After a prize-winning photojournalist started a journey of research, the life and work of a Dorset photographer has now been compiled and recorded in a new book.

Carlos Guarita will launch ‘Where the Dipping is Ripping: the Dorset Photographs of Joseph Robert Potts’.

Joseph Robert Potts was born in Felton, Northumberland on December 29, 1885 and by April 1911 was a resident of Dorset, living at 11 Kings Street, Melcombe Regis, Weymouth.

From 1912 he was working as a photographer - thought to be with Shephard Photographers - and had his first solo byline in the Bridport News on October 7, 1913. He first advertised as a solo photographer in the Bridport News on July 31, 1914.

He had a wife, Harriet, and they had three children.

During the war he was enlisted for four years in the army, but in 1920 was on the electoral register at 79 Church Street, Bridport. He died aged 86 as a resident of 15 Victoria Grove.

Carlos, who himself won a World Press Award for his anti-war photographs, first picked out the work of Robert Potts on a second hand postcard stall at Dorchester market. He started looking through a selection of old photograph postcards labelled ‘Dorset’ and came across two photos, both inscribed with the same caption, ‘Litton Cheney, Club Fete 1921’, and the same signature, ‘Potts’.

One of the photographs showed a group of men and a brass band outside a large manor house with a banner. On closer inspection, the banner had the words ‘Litton Cheney Friendly Society’.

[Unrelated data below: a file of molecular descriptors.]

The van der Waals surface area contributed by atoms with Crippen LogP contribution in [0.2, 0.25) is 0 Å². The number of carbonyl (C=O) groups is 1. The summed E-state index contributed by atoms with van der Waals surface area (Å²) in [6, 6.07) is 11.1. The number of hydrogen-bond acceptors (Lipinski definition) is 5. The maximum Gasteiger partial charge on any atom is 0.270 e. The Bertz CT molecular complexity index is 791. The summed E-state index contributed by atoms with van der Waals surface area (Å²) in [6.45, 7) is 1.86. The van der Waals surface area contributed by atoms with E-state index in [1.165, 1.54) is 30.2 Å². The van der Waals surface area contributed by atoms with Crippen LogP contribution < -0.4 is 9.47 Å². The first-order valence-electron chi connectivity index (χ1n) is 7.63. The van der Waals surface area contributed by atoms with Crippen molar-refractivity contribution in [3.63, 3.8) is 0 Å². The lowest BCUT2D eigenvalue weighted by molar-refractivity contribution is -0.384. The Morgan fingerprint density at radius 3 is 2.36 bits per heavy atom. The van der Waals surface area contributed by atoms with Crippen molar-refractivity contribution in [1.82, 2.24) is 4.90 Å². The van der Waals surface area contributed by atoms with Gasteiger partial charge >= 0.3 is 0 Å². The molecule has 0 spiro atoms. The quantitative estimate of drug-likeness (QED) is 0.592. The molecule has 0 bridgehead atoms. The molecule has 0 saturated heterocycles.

This led him to start researching the group, which was a number of local self-help welfare organisations where poor people contributed collectively to support each other in times of need. Carlos’ research was published in a small pamphlet called ‘From Friendly Societies to the Big Society’. This led him to search for more of Potts’ photographs and the result is his book, ‘Where the Dipping is Ripping’.

Carlos found that Potts started his working life as a professional photographer with a business partner called Clarence Austin but a month after Potts took some photos of men clearing mud in Diment Square after floods (for which he got his first solo byline) Clarence Austin died of TB at the age of 38.

As well as Potts’ images of Dorset, Carlos found two photographs Potts took of the Muslim Festival of Moburrum, taken in India during the First World War in November 1915. This is the start of the religious year for both Sunni and Shia Muslims.

Another fascinating event captured by Potts was the funeral of T.E Shaw ‘Lawrence of Arabia’ in Moreton, Dorset, on April 21, 1935, although the initials are inverted in the caption. The postcard photograph shows the procession, including Winston Churchill, accompanying the coffin to the graveyard.

Potts also caught snaps of a fire in a thatched building in Loders - with the Bridport News reporting that several cottages were destroyed - Abbotsbury Castle after it was destroyed by a fire on February 7, 1913, Bridport carnival in 1921 as well as landscape shots of West Bay, Bothenhampton, Burton Bradstock and Bridport.

Carlos Guarita will officially launch the book with an illustrated talk on Tuesday, November 12 at Bridport United Church Hall from 2.30pm. There will be drinks and nibbles and it costs £1 for members of Bridport History Society or £4 for non-members.